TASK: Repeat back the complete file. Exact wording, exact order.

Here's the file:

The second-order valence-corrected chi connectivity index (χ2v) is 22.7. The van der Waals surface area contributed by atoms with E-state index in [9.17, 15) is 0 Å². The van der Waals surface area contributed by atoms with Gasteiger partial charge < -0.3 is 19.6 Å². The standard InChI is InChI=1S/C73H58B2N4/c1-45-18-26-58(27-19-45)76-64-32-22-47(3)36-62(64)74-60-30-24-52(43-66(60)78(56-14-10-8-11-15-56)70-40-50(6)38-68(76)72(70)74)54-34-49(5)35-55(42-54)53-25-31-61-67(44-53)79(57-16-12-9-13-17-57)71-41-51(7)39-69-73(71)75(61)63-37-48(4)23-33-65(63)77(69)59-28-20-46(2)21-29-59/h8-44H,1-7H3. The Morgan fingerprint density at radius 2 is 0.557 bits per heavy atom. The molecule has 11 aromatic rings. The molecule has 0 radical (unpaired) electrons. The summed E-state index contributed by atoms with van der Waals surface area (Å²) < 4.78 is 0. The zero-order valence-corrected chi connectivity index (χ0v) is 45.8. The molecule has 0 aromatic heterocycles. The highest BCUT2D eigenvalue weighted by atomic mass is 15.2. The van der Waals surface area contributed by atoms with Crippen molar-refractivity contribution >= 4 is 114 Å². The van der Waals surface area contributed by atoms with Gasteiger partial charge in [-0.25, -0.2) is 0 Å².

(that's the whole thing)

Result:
The second-order valence-corrected chi connectivity index (χ2v) is 22.7. The van der Waals surface area contributed by atoms with E-state index in [9.17, 15) is 0 Å². The van der Waals surface area contributed by atoms with Gasteiger partial charge < -0.3 is 19.6 Å². The standard InChI is InChI=1S/C73H58B2N4/c1-45-18-26-58(27-19-45)76-64-32-22-47(3)36-62(64)74-60-30-24-52(43-66(60)78(56-14-10-8-11-15-56)70-40-50(6)38-68(76)72(70)74)54-34-49(5)35-55(42-54)53-25-31-61-67(44-53)79(57-16-12-9-13-17-57)71-41-51(7)39-69-73(71)75(61)63-37-48(4)23-33-65(63)77(69)59-28-20-46(2)21-29-59/h8-44H,1-7H3. The Morgan fingerprint density at radius 2 is 0.557 bits per heavy atom. The molecule has 11 aromatic rings. The molecule has 0 radical (unpaired) electrons. The summed E-state index contributed by atoms with van der Waals surface area (Å²) < 4.78 is 0. The zero-order valence-corrected chi connectivity index (χ0v) is 45.8. The molecule has 0 aromatic heterocycles. The highest BCUT2D eigenvalue weighted by atomic mass is 15.2. The van der Waals surface area contributed by atoms with Crippen molar-refractivity contribution >= 4 is 114 Å². The van der Waals surface area contributed by atoms with Gasteiger partial charge in [-0.25, -0.2) is 0 Å².